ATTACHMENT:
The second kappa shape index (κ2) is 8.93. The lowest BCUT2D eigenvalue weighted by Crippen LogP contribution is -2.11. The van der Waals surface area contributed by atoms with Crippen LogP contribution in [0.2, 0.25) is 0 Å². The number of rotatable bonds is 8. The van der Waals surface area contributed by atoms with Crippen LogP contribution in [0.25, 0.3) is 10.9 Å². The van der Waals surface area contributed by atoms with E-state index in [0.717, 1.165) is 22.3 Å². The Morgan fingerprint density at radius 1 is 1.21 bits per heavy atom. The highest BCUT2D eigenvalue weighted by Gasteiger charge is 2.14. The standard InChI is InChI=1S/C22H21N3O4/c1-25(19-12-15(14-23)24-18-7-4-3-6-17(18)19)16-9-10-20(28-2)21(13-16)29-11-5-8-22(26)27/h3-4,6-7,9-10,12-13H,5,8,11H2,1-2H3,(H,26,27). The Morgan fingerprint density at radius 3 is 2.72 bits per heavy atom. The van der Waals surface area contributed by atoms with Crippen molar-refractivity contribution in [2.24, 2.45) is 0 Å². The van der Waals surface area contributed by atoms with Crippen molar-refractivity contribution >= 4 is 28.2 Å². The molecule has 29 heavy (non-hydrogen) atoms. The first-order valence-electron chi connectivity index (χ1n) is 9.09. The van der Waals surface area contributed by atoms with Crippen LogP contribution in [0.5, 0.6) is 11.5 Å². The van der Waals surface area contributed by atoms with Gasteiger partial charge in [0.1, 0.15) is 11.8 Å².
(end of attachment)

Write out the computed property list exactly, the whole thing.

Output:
The second kappa shape index (κ2) is 8.93. The lowest BCUT2D eigenvalue weighted by Crippen LogP contribution is -2.11. The van der Waals surface area contributed by atoms with Crippen LogP contribution in [0.2, 0.25) is 0 Å². The number of rotatable bonds is 8. The van der Waals surface area contributed by atoms with Crippen LogP contribution in [0.25, 0.3) is 10.9 Å². The van der Waals surface area contributed by atoms with E-state index in [0.717, 1.165) is 22.3 Å². The Morgan fingerprint density at radius 1 is 1.21 bits per heavy atom. The highest BCUT2D eigenvalue weighted by Gasteiger charge is 2.14. The standard InChI is InChI=1S/C22H21N3O4/c1-25(19-12-15(14-23)24-18-7-4-3-6-17(18)19)16-9-10-20(28-2)21(13-16)29-11-5-8-22(26)27/h3-4,6-7,9-10,12-13H,5,8,11H2,1-2H3,(H,26,27). The Morgan fingerprint density at radius 3 is 2.72 bits per heavy atom. The van der Waals surface area contributed by atoms with Crippen molar-refractivity contribution in [2.24, 2.45) is 0 Å². The van der Waals surface area contributed by atoms with Crippen molar-refractivity contribution >= 4 is 28.2 Å². The molecule has 29 heavy (non-hydrogen) atoms. The first-order valence-electron chi connectivity index (χ1n) is 9.09. The van der Waals surface area contributed by atoms with Crippen LogP contribution in [0.5, 0.6) is 11.5 Å². The van der Waals surface area contributed by atoms with Gasteiger partial charge in [0.1, 0.15) is 11.8 Å².